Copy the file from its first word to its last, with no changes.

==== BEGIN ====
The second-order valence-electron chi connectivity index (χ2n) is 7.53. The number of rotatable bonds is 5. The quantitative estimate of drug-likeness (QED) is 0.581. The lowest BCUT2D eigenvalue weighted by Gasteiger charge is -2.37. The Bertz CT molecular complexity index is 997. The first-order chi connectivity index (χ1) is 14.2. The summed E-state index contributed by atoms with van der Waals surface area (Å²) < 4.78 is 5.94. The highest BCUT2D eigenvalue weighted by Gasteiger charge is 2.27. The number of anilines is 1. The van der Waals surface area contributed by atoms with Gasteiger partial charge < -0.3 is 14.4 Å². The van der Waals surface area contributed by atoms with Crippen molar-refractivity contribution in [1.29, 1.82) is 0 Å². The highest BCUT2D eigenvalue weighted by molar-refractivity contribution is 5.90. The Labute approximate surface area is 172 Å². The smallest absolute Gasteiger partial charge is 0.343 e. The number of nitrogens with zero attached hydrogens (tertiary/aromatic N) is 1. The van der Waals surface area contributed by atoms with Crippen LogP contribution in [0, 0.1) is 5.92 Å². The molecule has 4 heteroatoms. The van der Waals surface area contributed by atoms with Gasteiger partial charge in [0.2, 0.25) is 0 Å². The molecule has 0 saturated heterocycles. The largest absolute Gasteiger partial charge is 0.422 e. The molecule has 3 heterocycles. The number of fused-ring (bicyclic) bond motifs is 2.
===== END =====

The second-order valence-electron chi connectivity index (χ2n) is 7.53. The number of rotatable bonds is 5. The quantitative estimate of drug-likeness (QED) is 0.581. The lowest BCUT2D eigenvalue weighted by Gasteiger charge is -2.37. The Bertz CT molecular complexity index is 997. The first-order chi connectivity index (χ1) is 14.2. The summed E-state index contributed by atoms with van der Waals surface area (Å²) < 4.78 is 5.94. The highest BCUT2D eigenvalue weighted by Gasteiger charge is 2.27. The number of anilines is 1. The van der Waals surface area contributed by atoms with Gasteiger partial charge < -0.3 is 14.4 Å². The van der Waals surface area contributed by atoms with Crippen molar-refractivity contribution in [1.29, 1.82) is 0 Å². The highest BCUT2D eigenvalue weighted by molar-refractivity contribution is 5.90. The Labute approximate surface area is 172 Å². The smallest absolute Gasteiger partial charge is 0.343 e. The number of nitrogens with zero attached hydrogens (tertiary/aromatic N) is 1. The van der Waals surface area contributed by atoms with Crippen LogP contribution in [0, 0.1) is 5.92 Å². The molecule has 4 heteroatoms. The van der Waals surface area contributed by atoms with Gasteiger partial charge in [0.2, 0.25) is 0 Å². The molecule has 0 saturated heterocycles. The largest absolute Gasteiger partial charge is 0.422 e. The molecule has 3 heterocycles. The number of fused-ring (bicyclic) bond motifs is 2.